Nothing has to be said about the fact that our soldiers deserve nothing but respect and appreciation.
So many veterans are forgotten as they get older, left alone after giving their lives in service to their nation and frequently sacrificing a lot of things in the process.
Then there are people who have living veteran relatives but do not wish to claim them for whatever reason.
But if anybody deserves a decent funeral, it’s these brave men and women who gave their lives in the service of our nation.
And it is for this reason that stories like this one not only make me smile, but they also serve as a model for others to follow.
The Florida National Cemetery organizes a ceremony for indigent and unclaimed veterans once a quarter, however cemetery authorities have said that they are open to individual services as well.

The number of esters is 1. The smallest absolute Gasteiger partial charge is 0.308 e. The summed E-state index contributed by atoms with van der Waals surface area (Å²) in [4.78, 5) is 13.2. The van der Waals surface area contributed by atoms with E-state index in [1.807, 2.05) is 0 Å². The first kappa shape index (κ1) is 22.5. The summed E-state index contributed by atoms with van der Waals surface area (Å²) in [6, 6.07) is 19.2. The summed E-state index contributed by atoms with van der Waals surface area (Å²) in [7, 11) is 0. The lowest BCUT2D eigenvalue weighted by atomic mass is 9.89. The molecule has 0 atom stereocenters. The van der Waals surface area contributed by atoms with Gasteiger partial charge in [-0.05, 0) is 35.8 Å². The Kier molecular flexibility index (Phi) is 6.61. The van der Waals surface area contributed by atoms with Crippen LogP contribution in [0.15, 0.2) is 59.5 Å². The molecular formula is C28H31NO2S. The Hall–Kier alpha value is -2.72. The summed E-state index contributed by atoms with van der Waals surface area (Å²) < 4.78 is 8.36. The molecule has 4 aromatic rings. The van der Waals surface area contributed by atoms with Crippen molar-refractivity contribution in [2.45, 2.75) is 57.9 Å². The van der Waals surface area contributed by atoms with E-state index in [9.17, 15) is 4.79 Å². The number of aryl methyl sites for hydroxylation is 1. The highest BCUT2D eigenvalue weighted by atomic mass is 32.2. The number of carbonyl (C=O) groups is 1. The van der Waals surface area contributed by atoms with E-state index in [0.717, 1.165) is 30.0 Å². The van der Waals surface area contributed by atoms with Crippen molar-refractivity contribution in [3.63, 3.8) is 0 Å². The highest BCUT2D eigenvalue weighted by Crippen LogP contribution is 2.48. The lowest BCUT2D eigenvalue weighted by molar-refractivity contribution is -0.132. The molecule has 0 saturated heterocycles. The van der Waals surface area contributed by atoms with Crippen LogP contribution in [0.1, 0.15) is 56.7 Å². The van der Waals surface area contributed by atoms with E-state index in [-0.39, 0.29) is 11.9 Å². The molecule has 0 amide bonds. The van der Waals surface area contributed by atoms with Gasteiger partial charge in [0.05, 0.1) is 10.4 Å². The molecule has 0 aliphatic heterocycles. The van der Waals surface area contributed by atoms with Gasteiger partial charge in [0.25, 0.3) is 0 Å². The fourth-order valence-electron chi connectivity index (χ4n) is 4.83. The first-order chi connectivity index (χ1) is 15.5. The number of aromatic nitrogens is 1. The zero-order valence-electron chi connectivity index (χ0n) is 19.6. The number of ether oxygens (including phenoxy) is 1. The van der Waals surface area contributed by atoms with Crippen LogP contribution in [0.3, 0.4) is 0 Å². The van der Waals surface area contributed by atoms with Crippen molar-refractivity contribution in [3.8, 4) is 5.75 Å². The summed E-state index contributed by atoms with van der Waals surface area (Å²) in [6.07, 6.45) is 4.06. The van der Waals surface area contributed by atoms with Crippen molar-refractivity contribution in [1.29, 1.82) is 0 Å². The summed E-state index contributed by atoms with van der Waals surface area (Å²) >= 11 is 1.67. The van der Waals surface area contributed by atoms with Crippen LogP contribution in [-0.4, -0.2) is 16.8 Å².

In the 1950s, Robert Krause served in the Marine Corps. When he died, there was no one to claim him since he had no relatives.
Veteran Nick Morales, who served in the Marine Corps and the United States Army, believes that veterans die twice: first on the battlefield and again when their names are no longer spoken by others. In the meanwhile, if there’s anything we can do to prevent the latter from happening, then so be it.
In addition to attending Robert’s burial ceremony, Nick and his fellow volunteer bikers were on hand to escort Robert’s casket from the James A. Haley Veterans’ Hospital to the Florida National Cemetery.
The riders expressed their gratitude for the opportunity to take part, stating that no soldier should be buried alone. ‘Our slogan is ‘vets helping vets,’ according to Nick Morales, the group’s leader. ‘It’s not going to be an option for any vet to travel to their ultimate resting place on their own.’
Watch the video below, and let us remember to honor our veterans for their service and sacrifice on our behalf.